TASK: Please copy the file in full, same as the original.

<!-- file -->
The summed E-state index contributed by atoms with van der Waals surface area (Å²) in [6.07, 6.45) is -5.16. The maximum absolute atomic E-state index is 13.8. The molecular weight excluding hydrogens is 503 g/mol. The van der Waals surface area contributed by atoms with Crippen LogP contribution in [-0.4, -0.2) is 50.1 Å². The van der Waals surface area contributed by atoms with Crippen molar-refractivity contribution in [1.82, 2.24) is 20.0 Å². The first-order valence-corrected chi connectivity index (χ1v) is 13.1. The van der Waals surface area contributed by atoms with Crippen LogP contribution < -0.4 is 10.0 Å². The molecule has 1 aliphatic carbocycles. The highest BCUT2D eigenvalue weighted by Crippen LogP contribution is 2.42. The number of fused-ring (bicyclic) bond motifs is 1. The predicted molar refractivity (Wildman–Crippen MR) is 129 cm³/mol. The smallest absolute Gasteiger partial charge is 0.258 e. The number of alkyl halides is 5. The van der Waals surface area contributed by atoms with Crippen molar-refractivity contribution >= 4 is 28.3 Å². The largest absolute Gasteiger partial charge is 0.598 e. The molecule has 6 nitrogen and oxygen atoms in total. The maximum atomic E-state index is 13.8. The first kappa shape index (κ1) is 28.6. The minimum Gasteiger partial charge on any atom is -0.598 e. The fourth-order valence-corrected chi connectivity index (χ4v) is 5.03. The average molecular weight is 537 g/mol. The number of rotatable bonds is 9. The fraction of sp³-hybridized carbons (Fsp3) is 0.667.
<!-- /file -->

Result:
The summed E-state index contributed by atoms with van der Waals surface area (Å²) in [6.07, 6.45) is -5.16. The maximum absolute atomic E-state index is 13.8. The molecular weight excluding hydrogens is 503 g/mol. The van der Waals surface area contributed by atoms with Crippen LogP contribution in [-0.4, -0.2) is 50.1 Å². The van der Waals surface area contributed by atoms with Crippen molar-refractivity contribution in [1.82, 2.24) is 20.0 Å². The first-order valence-corrected chi connectivity index (χ1v) is 13.1. The van der Waals surface area contributed by atoms with Crippen LogP contribution < -0.4 is 10.0 Å². The molecule has 1 aliphatic carbocycles. The highest BCUT2D eigenvalue weighted by Crippen LogP contribution is 2.42. The number of fused-ring (bicyclic) bond motifs is 1. The predicted molar refractivity (Wildman–Crippen MR) is 129 cm³/mol. The smallest absolute Gasteiger partial charge is 0.258 e. The number of alkyl halides is 5. The van der Waals surface area contributed by atoms with Crippen molar-refractivity contribution >= 4 is 28.3 Å². The largest absolute Gasteiger partial charge is 0.598 e. The molecule has 6 nitrogen and oxygen atoms in total. The maximum atomic E-state index is 13.8. The first kappa shape index (κ1) is 28.6. The minimum Gasteiger partial charge on any atom is -0.598 e. The fourth-order valence-corrected chi connectivity index (χ4v) is 5.03. The average molecular weight is 537 g/mol. The number of rotatable bonds is 9. The fraction of sp³-hybridized carbons (Fsp3) is 0.667.